Have We Sometimes Short-Circuited The Definition Of Worship?
In the last post, Worship According To Jesus…What’s Missing?, we talked about how some define worship as love, adoration, passionate yearning, heartfelt devotion, etc. This is good; yet, when we look at the life of Jesus, He EXPANDS the definition of worship. I’m about to give some examples from His life, but first I would like to further explore the definition of worship.
Go to your favorite search engine and type in “definition of worship” and read some of the entries. I would say that probably most of them would fit along with “love, adoration, reverence, devotion”. Some will probably throw in “obedience”. Obedience is certainly a biblical definition for worship. Samuel said, “Does the LORD delight in burnt offerings and sacrifices as much as in obeying the voice of the LORD? To obey is better than sacrifice, and to heed is better than the fat of rams.” The apostle John said, “This is love for God: to obey his commands.” You can’t argue with that. Worship is obedience, but worship can go beyond obedience.
What is an example of worship that goes beyond mere obedience? For starters, “Cheerful giving” would be one example. We are commanded to give, but we are not commanded to give cheerfully. Nevertheless, God loves a cheerful giver! Worship can go beyond obeying, and can also include the manner and attitude of how we obey.
What’s another example of worship beyond obedience? Let’s look at a child. How do children worship their heroes? They do more than just obey, love, and adore, don’t they? What do kids do? They start dressing like their heroes (see picture above). If their hero is an “American Idol” or a music star, then they want to sing like they do, or in the style that they do. Kids will go beyond action and will take on the attitudes of their heroes. They will read, watch, listen, and discuss everything they can about their heroes. They mimic, they act out, and portray their heroes. They worship their heroes by imitating them. (Here’s where we sometimes short-circuit the definition of worship. We don’t often include words like “mimic”, “imitate”, or “portray to define the actions of those who truly worship.) They will “DO” what they see their hero “DOING”. Does this sound like a familiar Bible verse?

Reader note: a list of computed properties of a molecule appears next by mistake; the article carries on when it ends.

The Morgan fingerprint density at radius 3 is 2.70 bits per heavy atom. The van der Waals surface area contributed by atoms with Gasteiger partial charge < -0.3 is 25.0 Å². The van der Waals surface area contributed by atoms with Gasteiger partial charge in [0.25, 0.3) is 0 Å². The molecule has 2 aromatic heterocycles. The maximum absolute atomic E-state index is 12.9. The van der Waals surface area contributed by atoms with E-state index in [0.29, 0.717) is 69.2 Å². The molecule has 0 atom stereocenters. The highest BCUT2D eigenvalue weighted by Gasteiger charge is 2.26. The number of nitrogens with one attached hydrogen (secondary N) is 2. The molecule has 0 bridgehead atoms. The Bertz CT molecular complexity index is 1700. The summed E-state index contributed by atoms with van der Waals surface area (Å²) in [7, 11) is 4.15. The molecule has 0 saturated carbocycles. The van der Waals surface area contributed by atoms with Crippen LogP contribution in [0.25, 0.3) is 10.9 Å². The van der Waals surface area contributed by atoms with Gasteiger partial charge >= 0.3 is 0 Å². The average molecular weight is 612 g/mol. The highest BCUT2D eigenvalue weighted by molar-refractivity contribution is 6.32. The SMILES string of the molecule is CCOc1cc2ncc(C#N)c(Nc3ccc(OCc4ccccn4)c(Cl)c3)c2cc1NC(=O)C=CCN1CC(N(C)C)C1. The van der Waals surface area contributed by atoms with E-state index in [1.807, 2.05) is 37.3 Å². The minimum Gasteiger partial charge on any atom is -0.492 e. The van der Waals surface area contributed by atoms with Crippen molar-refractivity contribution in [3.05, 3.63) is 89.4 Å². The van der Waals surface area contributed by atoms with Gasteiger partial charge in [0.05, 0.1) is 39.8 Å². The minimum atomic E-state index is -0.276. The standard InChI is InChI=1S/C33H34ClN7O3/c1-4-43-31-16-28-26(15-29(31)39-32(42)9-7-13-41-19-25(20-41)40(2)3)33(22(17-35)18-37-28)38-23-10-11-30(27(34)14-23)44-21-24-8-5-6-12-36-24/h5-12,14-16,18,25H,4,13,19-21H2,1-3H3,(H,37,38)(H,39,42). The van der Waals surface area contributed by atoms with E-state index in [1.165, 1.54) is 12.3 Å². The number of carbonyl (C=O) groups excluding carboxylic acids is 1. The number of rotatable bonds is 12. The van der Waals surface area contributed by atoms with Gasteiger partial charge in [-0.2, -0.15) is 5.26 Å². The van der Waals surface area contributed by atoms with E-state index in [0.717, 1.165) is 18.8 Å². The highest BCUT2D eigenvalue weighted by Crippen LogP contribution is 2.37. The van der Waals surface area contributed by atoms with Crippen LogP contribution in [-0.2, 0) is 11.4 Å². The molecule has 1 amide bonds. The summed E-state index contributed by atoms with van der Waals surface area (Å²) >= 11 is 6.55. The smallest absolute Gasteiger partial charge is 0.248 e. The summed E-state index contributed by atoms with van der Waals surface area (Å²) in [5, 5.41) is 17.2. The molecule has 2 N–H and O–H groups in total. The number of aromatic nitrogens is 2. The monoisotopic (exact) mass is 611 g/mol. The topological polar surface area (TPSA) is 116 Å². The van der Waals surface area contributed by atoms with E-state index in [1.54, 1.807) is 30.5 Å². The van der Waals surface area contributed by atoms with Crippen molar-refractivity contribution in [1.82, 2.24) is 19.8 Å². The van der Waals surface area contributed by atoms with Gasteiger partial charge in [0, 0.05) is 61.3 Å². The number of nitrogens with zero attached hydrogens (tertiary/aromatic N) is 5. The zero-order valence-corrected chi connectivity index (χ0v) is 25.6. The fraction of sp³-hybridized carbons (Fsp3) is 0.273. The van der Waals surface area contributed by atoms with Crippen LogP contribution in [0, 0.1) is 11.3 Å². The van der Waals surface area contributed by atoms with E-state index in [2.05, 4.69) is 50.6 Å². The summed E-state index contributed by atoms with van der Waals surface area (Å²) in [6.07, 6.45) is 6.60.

Did Jesus Have A Hero?
Now, let me ask this question: Did Jesus think of someone as being “The Greatest”? Let’s listen carefully to these words, “My Father, who has given them to me, is greater than all; no one can snatch them out of my Father’s hand.”– John 10:29. “You heard me say, ‘I am going away and I am coming back to you.’ If you loved me, you would be glad that I am going to the Father, for the Father is greater than I.–John 14:28. Jesus deeply revered the Father. Jesus “looked up” to the Father.
As we said earlier, children worship their heroes by watching and doing what they do. Jesus humbled himself, watched His Father, and did what the Father did. Now, please understand that I’m not saying that Jesus went around dressing up like some cheap imitation of a Great Shepherd. What I am saying is that he patterned Himself after the Father. Jesus explained this very pattern by saying, “I tell you the truth, the Son can do nothing by himself; he can do only what he sees his Father doing, because whatever the Father does the Son also does–John 5:19. So Jesus said, “When you have lifted up the Son of Man, then you will know that I am [the one I claim to be] and that I do nothing on my own but speak just what the Father has taught me–John 8:28. Do not believe me unless I do what my Father does–John 10:37. Jesus said to them, “My Father is always at his work to this very day, and I, too, am working”– John 5:17. I believe that Jesus behaved this way not just out of rote obedience or to just fulfill a prophecy or plan. I believe that He truly revered His Father with such devotion that His heart wanted to follow every move, action, and attitude of the Father.